Most people did prefer the older Nortons, but there were plenty of punters who liked the youngest ones best.  The youngest and oldest Nortons had very different flavor profiles.  Dave characterized the 2011 barrel sample as having that fresh Norton grape character, similar to a Beaujolais Nouveau  (the light, fruity French wine, usually made from the Gamay grape, that’s designed to be drunk as soon as its harvested and put in a bottle) but really full-bodied and much darker in color.  Some people would say the younger Nortons have an almost ferocious, fruity dry taste.

By contrast, after spending time in oak (twelve months for Stone Hill’s Nortons) and then the bottle, the clear fruit character of the younger Nortons disappears. The older vintages had developed a new layer of oak flavors and aromas and then another layer of complexity developed in the bottle (bottle bouquet) like subtle cigar box, spice and floral smells.  The more senior wines had lost their acidic impact on the palate and had a much smoother, velvety feel in the mouth.

Across this ten-year span of Nortons many of the changing characteristics were following a predictable pattern that comes with aging.  However, like human beings, different wine vintages don’t age at the same rate or in the same way. Some people get grumpy as they get older, others mellow, some people are wrinkled prunes by the age of thirty, others look okay into old age.  It’s the same with wines.  Depending on the weather, crop load (the amount of fruit on the vines), fermentation processes and other factors, different vintages will express different tastes and smells.  “One Norton might be lighter and more delicate, another might be more muscular and tannic, regardless of how old they are”, says Dave.  So of these ten vintages, which are his favorites?  One of the older wines, the 2005, was Dave’s choice for drinking now. “It was at the perfect stage and was a very nice vintage” he says. The 2011 showed great potential. “At this stage it’s very young and not terribly complex, but with barrel aging and time I think it is going to be a great vintage.”  Dave was especially happy with this Norton because about 15 years ago Stone Hill started trying to make the younger Norton wines more enjoyable and less acidic to adapt them to suit the wine drinking habits of most customers.  “There might be a few people who buy Norton and lay it down in their cellar,” says Dave, “but the reality is probably most bottles of Norton are aged about as long as it takes to get from the cash register to the tables out in front of the winery.”  One thing Dave will be watching is how this particular Norton deals with the aging process because while he likes the basic style of the wine he says it may not age as long as some of Stone Hill’s older vintages.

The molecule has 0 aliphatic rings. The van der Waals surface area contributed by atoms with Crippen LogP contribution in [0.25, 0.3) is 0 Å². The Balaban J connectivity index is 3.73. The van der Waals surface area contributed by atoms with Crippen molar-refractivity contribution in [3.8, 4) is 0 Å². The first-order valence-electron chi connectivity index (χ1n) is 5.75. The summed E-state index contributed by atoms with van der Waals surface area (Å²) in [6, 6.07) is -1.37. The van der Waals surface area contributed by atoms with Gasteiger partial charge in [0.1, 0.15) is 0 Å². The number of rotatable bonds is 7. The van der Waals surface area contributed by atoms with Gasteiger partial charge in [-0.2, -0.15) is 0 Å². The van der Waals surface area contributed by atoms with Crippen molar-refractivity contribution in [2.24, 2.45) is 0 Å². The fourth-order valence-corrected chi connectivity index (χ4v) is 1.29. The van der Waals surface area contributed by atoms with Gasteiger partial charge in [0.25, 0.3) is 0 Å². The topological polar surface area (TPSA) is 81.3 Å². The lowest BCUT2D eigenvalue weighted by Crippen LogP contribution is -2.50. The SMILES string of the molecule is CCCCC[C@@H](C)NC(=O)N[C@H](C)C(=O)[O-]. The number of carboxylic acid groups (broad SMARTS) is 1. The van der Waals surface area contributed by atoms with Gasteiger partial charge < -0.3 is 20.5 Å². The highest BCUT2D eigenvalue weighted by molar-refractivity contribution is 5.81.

Ten Norton glasses for each taster

Ten Norton glasses for each taster

This vertical tasting is a unique opportunity for Stone Hill’s winemakers to assess a cross-section of Norton vintages, observe the reaction to them from customers and inform their winemaking process.  While Dave made no suggestion that there’ll be any radical changes to their winemaking on account of this Norton taste test, he said one method they’ve been using to tweak the flavor of their Nortons is pneumatage. This technique is part of what’s called wine cap management, where the word ‘cap’, refers to the grape skins that float on the surface of the juice during fermentation and need to be pushed back down into the juice to impart their flavors and contributions to the fermentation process. Dave explains: “When you ferment a red you end up with a cap of skins floating on top of the liquid, the CO2 clings to the skins and they float to the top.  So you have to mix that back into the liquid in order to extract from the skins all the things that you want.  Of course the original method for doing that many, many centuries ago was treading the grape juice.  Another method is the small lot technique of punching down, when you simply push the skins – or cap – down into the liquid with some kind of punch down device, often just a board on the end of a two by four, something like that.   There’s also pumping over, when you pump the liquid out from under the cap to over the top.  Pneumatage is a method where we inject a sudden burst of filtered, compressed air to the bottom of the tank.  It goes “bang!” almost like the sound of a gun and this huge bubble of filtered, compressed air goes into the tank and rapidly rises up and breaks through the cap, and causes a folding over motion that blends the cap back down into the juice.”